So, the British election merged with the visit of another two of my oldest friends (it’s the year for old friends). Back in the day, we used to have rollicking, alcohol fuelled rows about Arthur Scargill and the miner’s strike, me and Ellen in particular. As the years rolled on, and politics and passion faded, we found ourselves focusing our alcohol fuelled rows on more benign events: should you wrap tin foil around a roasting lamb. This time, the third member of our trio, Lesley, refused to come unless we promised not to row which we duly did (promise, that is). Anyway, it was pure luck that Teresa May snapped the election for 8th June when they were here. I emailed that it would be great to be together for such a momentous occasion, a Labour win. Ellen emailed back saying yes, there couldn’t possibly be any rows because we are both Labour supporters, and that a harmonious evening could be anticipated, though obviously Labour wouldn’t win. Lesley emailed back a warning. Anyway, we were very good and there were no rows though, just before Ellen left, I did say that I had found not rowing not hard at all, and that, obviously, all these years it must have been her who had provoked the arguments. Fortunately, Lesley had left.
So, no rows, but lots of clapping, and shouts as Labour candidates got elected. We were betting and wearing home made rosettes. The exit poll was a good start, and in my heart of hearts, I felt it could be good (but, in keeping with my promise, didn’t say anything). As a result, I haven’t laughed so much since…probably 1984. Tears came to my eyes, my head rolled back and my feet were kicking off as we split our sides laughing at…everything…mainly each other. And, on top of this, Labour party candidates kept winning. But now my old friends have gone, and the election is over, I feel a little anti climatic, but I am still holding on to the bubbling of joy in my stomach because it is the beginning of something new, led by Jeremy Corbyn.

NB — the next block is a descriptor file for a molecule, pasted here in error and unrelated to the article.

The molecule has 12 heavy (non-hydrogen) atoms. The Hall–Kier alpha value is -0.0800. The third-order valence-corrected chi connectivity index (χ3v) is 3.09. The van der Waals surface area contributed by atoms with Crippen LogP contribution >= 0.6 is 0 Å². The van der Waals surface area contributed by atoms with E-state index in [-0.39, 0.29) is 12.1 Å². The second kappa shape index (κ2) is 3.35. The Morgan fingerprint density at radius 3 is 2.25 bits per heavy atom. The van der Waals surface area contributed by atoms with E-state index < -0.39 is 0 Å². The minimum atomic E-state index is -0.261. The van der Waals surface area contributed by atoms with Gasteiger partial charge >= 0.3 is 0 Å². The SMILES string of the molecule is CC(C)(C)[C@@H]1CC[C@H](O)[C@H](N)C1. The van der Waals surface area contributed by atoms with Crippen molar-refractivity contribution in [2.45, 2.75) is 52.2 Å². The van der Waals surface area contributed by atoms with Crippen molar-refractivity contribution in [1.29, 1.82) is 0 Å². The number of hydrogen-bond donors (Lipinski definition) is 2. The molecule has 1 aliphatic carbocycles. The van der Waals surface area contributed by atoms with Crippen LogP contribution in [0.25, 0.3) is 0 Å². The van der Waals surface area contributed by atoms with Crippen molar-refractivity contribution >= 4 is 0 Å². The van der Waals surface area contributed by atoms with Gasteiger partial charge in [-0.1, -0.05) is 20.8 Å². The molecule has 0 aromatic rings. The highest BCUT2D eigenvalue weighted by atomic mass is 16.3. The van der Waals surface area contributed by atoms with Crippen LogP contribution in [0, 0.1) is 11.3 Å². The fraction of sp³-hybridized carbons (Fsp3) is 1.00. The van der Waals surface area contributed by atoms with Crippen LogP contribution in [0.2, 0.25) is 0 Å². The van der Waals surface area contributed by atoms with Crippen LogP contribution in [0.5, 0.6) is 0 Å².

During the campaign, the mask of Theresa May slipped. She reminded me of the emperor in his new clothes: course, vain, a revelation of ignorance and hubris. This morning she was struggling to get it back in place, with the help of pancake mix and the DUP. I give it three months, if that. I hope the Labour Party will use those summer months wisely: crossing the ‘I’s and ‘t’s of free university education, good social care, investing in public services and homes so that those Labour candidates who just fell short of majorities can parade in an autumn campaign and win. Jeremy Corbyn is a natural campaigner – let’s build to his strengths. Let’s allow him to lead us, as one, to a fair and just Labour British government, supported by real people.
Brexit will happen but at least it will no longer be Theresa May’s cooking pot alone. It will involve detailed and careful preparation of a range of dishes, hopefully from a range of chefs (though they don’t have to be in the kitchen at the same time). Brexit belongs to us. We should all be involved in the preparation.
Okay, it wasn’t a Labour win and Parliament may be hung. It may appear confused presently. But, if I have learned anything after years of growing up, a little time is a good thing. A great campaigner is a wonderful thing, coming together to create a future which works for everybody is the best thing of all…and, to use Lesley, Ellen and myself as an example, can be achieved through a little silence and a lot of laughter.
So, I feel a pep in my step. I’m looking forward to next Autumn and another campaign, led by Jeremy Corbyn. I’m already planning my election party. Everyone is welcome but come ready to roar and guffaw having already put in the foot work on the door steps, and made peace.